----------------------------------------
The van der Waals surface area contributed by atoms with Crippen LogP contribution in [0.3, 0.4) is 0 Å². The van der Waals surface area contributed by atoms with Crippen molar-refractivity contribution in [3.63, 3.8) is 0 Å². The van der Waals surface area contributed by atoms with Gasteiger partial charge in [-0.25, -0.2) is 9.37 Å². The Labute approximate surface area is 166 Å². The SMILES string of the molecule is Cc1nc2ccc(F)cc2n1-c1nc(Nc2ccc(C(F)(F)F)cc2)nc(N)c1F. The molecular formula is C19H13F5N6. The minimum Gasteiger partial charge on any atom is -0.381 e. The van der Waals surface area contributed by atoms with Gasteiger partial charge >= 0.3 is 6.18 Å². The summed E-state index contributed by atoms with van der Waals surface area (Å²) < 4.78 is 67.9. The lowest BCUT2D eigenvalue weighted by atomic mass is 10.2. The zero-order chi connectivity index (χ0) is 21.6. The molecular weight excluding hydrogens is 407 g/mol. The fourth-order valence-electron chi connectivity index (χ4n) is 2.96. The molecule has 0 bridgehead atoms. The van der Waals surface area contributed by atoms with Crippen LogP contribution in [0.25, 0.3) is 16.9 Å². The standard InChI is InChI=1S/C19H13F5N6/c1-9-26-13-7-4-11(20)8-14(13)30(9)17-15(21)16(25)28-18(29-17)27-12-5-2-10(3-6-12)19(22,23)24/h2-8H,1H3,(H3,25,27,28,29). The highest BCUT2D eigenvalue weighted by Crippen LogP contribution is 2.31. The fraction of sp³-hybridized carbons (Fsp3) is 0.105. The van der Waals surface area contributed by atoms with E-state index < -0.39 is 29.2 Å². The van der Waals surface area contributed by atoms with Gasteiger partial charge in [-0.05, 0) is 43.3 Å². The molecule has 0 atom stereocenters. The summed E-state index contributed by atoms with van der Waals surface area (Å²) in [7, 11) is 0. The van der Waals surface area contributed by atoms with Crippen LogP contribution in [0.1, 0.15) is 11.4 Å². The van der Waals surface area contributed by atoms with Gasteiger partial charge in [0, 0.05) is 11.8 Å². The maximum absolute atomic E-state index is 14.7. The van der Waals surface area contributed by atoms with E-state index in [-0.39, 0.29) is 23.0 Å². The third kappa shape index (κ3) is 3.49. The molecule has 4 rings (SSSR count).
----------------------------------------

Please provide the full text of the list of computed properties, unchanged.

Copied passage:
The van der Waals surface area contributed by atoms with Crippen LogP contribution in [0.3, 0.4) is 0 Å². The van der Waals surface area contributed by atoms with Crippen molar-refractivity contribution in [3.63, 3.8) is 0 Å². The van der Waals surface area contributed by atoms with Gasteiger partial charge in [-0.25, -0.2) is 9.37 Å². The Labute approximate surface area is 166 Å². The SMILES string of the molecule is Cc1nc2ccc(F)cc2n1-c1nc(Nc2ccc(C(F)(F)F)cc2)nc(N)c1F. The molecular formula is C19H13F5N6. The minimum Gasteiger partial charge on any atom is -0.381 e. The van der Waals surface area contributed by atoms with Gasteiger partial charge >= 0.3 is 6.18 Å². The summed E-state index contributed by atoms with van der Waals surface area (Å²) < 4.78 is 67.9. The lowest BCUT2D eigenvalue weighted by atomic mass is 10.2. The zero-order chi connectivity index (χ0) is 21.6. The molecular weight excluding hydrogens is 407 g/mol. The fourth-order valence-electron chi connectivity index (χ4n) is 2.96. The molecule has 0 bridgehead atoms. The van der Waals surface area contributed by atoms with Crippen LogP contribution in [0.25, 0.3) is 16.9 Å². The standard InChI is InChI=1S/C19H13F5N6/c1-9-26-13-7-4-11(20)8-14(13)30(9)17-15(21)16(25)28-18(29-17)27-12-5-2-10(3-6-12)19(22,23)24/h2-8H,1H3,(H3,25,27,28,29). The highest BCUT2D eigenvalue weighted by Crippen LogP contribution is 2.31. The fraction of sp³-hybridized carbons (Fsp3) is 0.105. The van der Waals surface area contributed by atoms with E-state index < -0.39 is 29.2 Å². The van der Waals surface area contributed by atoms with Gasteiger partial charge in [-0.05, 0) is 43.3 Å². The molecule has 0 atom stereocenters. The summed E-state index contributed by atoms with van der Waals surface area (Å²) in [7, 11) is 0. The van der Waals surface area contributed by atoms with Crippen LogP contribution in [0.1, 0.15) is 11.4 Å². The van der Waals surface area contributed by atoms with Gasteiger partial charge in [0, 0.05) is 11.8 Å². The maximum absolute atomic E-state index is 14.7. The van der Waals surface area contributed by atoms with E-state index in [-0.39, 0.29) is 23.0 Å². The third kappa shape index (κ3) is 3.49. The molecule has 4 rings (SSSR count).